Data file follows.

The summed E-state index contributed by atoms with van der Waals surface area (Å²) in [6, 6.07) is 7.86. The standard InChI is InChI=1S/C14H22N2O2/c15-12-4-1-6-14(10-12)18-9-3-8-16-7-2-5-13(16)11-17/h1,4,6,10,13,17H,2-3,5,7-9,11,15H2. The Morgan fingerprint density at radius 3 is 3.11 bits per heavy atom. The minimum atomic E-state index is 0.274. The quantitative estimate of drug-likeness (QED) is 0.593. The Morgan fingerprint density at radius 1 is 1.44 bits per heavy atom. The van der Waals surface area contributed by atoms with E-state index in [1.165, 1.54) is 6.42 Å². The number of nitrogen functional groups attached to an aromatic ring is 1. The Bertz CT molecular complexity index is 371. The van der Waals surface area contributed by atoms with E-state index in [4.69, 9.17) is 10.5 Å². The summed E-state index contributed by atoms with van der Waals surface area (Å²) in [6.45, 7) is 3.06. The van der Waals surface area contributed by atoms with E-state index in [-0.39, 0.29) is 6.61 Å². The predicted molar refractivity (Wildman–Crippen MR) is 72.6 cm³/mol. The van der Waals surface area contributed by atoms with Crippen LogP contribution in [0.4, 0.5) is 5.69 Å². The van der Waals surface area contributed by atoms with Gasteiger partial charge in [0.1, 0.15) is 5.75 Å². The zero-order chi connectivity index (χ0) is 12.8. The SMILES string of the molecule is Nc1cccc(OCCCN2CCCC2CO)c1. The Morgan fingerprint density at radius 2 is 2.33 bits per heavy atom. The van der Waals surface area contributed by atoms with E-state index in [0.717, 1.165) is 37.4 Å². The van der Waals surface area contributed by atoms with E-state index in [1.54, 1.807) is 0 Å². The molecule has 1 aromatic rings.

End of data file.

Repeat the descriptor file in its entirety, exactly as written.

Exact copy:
The summed E-state index contributed by atoms with van der Waals surface area (Å²) in [6, 6.07) is 7.86. The standard InChI is InChI=1S/C14H22N2O2/c15-12-4-1-6-14(10-12)18-9-3-8-16-7-2-5-13(16)11-17/h1,4,6,10,13,17H,2-3,5,7-9,11,15H2. The Morgan fingerprint density at radius 3 is 3.11 bits per heavy atom. The minimum atomic E-state index is 0.274. The quantitative estimate of drug-likeness (QED) is 0.593. The Morgan fingerprint density at radius 1 is 1.44 bits per heavy atom. The van der Waals surface area contributed by atoms with E-state index in [1.165, 1.54) is 6.42 Å². The number of nitrogen functional groups attached to an aromatic ring is 1. The Bertz CT molecular complexity index is 371. The van der Waals surface area contributed by atoms with E-state index in [4.69, 9.17) is 10.5 Å². The summed E-state index contributed by atoms with van der Waals surface area (Å²) in [6.45, 7) is 3.06. The van der Waals surface area contributed by atoms with E-state index in [-0.39, 0.29) is 6.61 Å². The predicted molar refractivity (Wildman–Crippen MR) is 72.6 cm³/mol. The van der Waals surface area contributed by atoms with Crippen LogP contribution in [0.4, 0.5) is 5.69 Å². The van der Waals surface area contributed by atoms with Gasteiger partial charge in [0.1, 0.15) is 5.75 Å². The zero-order chi connectivity index (χ0) is 12.8. The SMILES string of the molecule is Nc1cccc(OCCCN2CCCC2CO)c1. The Morgan fingerprint density at radius 2 is 2.33 bits per heavy atom. The van der Waals surface area contributed by atoms with E-state index in [0.717, 1.165) is 37.4 Å². The van der Waals surface area contributed by atoms with E-state index in [1.54, 1.807) is 0 Å². The molecule has 1 aromatic rings.